“I use CC every time we go to Cineplex,” he stated, during an email interview.

CC refers to the closed captioning display units called CaptiView screens. Upon request from the front desk, these units are available so that those with hearing impairments can sit in the audience and read the dialogue as it happens onscreen. It’s a bit of a clunky device that takes some getting used to but at least it’s there.

The theatre chain also offers DS or Fidelio descriptive service devices that work like headphones for the blind or visually impaired. A voice describes all of the action while all of the dialogue is heard for the user. It also amplifies the sound for the person to better hear the film’s dialogue. Just as with the CaptiView, the Fidelio service is available only for certain screenings and not for all films. People checking the listings should make note of the ones that indicate DS or CC. People should go to www.cineplex.com/Theatres/AccessibilityPolicy to learn more.

Making calls

Nepinak and his wife Kristen Maurice (who is also deaf) also use the IP-relay service offered through Telus.

“IP-relay service is similar to an interpreter,” he notes, further describing it as an operator service that allows people who are deaf, hard of hearing, deaf/blind, or have a speech disorder to place calls to standard telephone users via a keyboard or assistive device.

The Telus IP Relay website at iprelay.telus.net/IPRelayApp/servlet/LoginServlet is his way of ‘talking’ to others.

“This is a website that I use to make a phone call. I type on the laptop and the relay service operator will call to anyone for me. It’s like third party [calling].”

He added that there is a video phone relay service that is available in the U.S. but not Canada, something that the deaf community is trying to change.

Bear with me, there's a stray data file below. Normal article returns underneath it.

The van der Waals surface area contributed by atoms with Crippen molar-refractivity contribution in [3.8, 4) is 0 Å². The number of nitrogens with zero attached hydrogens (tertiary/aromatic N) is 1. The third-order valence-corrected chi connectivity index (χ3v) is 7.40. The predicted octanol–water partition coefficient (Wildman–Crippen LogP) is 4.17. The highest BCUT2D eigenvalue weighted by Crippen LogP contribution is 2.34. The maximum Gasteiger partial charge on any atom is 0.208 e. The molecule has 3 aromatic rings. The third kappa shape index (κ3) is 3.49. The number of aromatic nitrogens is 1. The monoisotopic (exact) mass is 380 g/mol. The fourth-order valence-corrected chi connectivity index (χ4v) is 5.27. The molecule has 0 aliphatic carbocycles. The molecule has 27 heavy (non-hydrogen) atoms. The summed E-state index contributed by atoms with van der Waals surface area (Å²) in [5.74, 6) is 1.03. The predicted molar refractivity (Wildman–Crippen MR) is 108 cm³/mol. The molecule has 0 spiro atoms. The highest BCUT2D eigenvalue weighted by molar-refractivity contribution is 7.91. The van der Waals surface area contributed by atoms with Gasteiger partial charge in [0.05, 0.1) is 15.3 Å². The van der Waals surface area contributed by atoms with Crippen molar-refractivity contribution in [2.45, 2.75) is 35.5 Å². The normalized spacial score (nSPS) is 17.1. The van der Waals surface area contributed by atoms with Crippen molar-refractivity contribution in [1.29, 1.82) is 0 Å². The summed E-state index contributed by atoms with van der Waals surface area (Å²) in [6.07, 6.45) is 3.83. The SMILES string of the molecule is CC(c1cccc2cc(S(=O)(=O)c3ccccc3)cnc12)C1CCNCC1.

The computer is an especially useful tool to help him and Kristen stay connected. It even affords a level of accessibility for his friend Cheing Lo, who is both hearing and vision impaired with Usher Syndrome, a form of night blindness. He is allergic to whiteness so a dark screen is just the trick.

His computer is a regular Windows PC and it can make it easier for him to see things.

“It has many different options for changing the colour of the background to help deaf blind see/read papers better,” he said, also through an email interview.

“If you would like to switch the colors for background, simply press SHIFT, left ALT and PRINT.SCREEN keys all at same time. The dialog box will appear on the top left asking you to switch the high contrast. You can press same three keys again to switch the color back to the default one,” he wrote, adding that this can also be done with a Mac computer.

The accessibility settings also allow a magnifier option to move around a small window that enhances the size of whatever is on screen.

The future

The Alberta Society for Visually Impaired indicated that a new device called a Braillenote Touch is just being introduced to the market. Past president Debbie Royer says that accessibility can come even in the palm of your hand with many modern mobile phones.

“More people are using mainstream technology like the iPhone to meet some of their assistive tech needs. There are a lot of built-in accessibility features for low vision/blind and some for hearing,” she says, noting that people can use the Siri function on their iPhones to access their text messages and email. “It is amazing how quickly technology changes and what a benefit it has been for people with disabilities.”

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About Author

Scott Hayes

Scott Hayes joined the St. Albert Gazette in 2008. Scott writes about the arts, entertainment, movies, culture, community groups, and charities. He also writes general news, features, columns and profiles on people.